Bankruptcy is a legal process that allows individuals and businesses to rehabilitate their finances, either through repayment or debt forgiveness. Bankruptcy is also a way for creditors to collect unpaid debts from the debtor's available resources.
Chapter 7 bankruptcy, sometimes referred to as "fresh start" bankruptcy or "liquidation" bankruptcy, is complete bankruptcy relief. Under Chapter 7 bankruptcy, a consumer debtor can eliminate all of her qualifying debt upon the sale of her non-exempt assets.
A business debtor that files for Chapter 7 relief does not receive a bankruptcy discharge; it does, however, receive the benefit of an orderly bankruptcy liquidation.
A chapter 7 bankruptcy typically remains on a consumer debtor's credit report for up to 10 years.
Chapter 13 bankruptcy requires debtors to submit a payment plan to the bankruptcy court for approval. If the payment plan is approved, the debtor may keep her property and re-pay her debt over the course of three to five years. Unpaid balances on qualifying unsecured debts are discharged at the end of the three to five year payment period.
A chapter 13 bankruptcy typically remains on a debtor's credit report for up to 7 years.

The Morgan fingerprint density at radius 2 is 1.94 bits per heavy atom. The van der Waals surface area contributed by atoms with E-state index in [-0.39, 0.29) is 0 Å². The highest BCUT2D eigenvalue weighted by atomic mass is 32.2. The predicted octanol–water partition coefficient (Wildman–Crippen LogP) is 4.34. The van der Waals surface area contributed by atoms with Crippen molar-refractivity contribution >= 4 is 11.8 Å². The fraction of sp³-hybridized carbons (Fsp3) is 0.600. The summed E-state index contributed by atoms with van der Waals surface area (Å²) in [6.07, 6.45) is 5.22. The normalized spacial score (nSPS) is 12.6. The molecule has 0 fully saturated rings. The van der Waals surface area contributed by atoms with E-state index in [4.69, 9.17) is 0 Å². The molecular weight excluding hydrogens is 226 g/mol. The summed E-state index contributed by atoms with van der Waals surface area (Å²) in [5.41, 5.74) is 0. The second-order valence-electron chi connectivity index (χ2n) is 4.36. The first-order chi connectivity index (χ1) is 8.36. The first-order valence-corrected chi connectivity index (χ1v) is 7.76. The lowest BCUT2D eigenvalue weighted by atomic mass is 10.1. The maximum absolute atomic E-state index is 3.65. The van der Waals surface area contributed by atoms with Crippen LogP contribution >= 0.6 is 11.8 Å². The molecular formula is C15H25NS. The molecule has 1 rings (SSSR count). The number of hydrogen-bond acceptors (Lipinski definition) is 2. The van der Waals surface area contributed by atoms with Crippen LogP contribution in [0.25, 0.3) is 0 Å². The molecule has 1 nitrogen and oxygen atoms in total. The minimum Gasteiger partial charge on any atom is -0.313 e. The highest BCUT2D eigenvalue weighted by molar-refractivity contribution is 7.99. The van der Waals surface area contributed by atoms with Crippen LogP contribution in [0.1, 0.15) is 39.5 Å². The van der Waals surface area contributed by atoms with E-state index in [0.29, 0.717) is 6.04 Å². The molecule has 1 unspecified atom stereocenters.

Business entities do not qualify for Chapter 13 bankruptcy.
Chapter 11 bankruptcy is most common among business entities that wish to remain in business despite their current debt burden. Chapter 11 provides these debtors with the opportunity to remain in business and negotiate payment plans with their creditors while under the bankruptcy court's protection. The court must approve the payment plan. Unlike a Chapter 13 plan, there is no three to five year limitation on the payment plan's duration.
Individuals who do not qualify for Chapter 7 bankruptcy or Chapter 13 bankruptcy may seek Chapter 11 bankruptcy relief.
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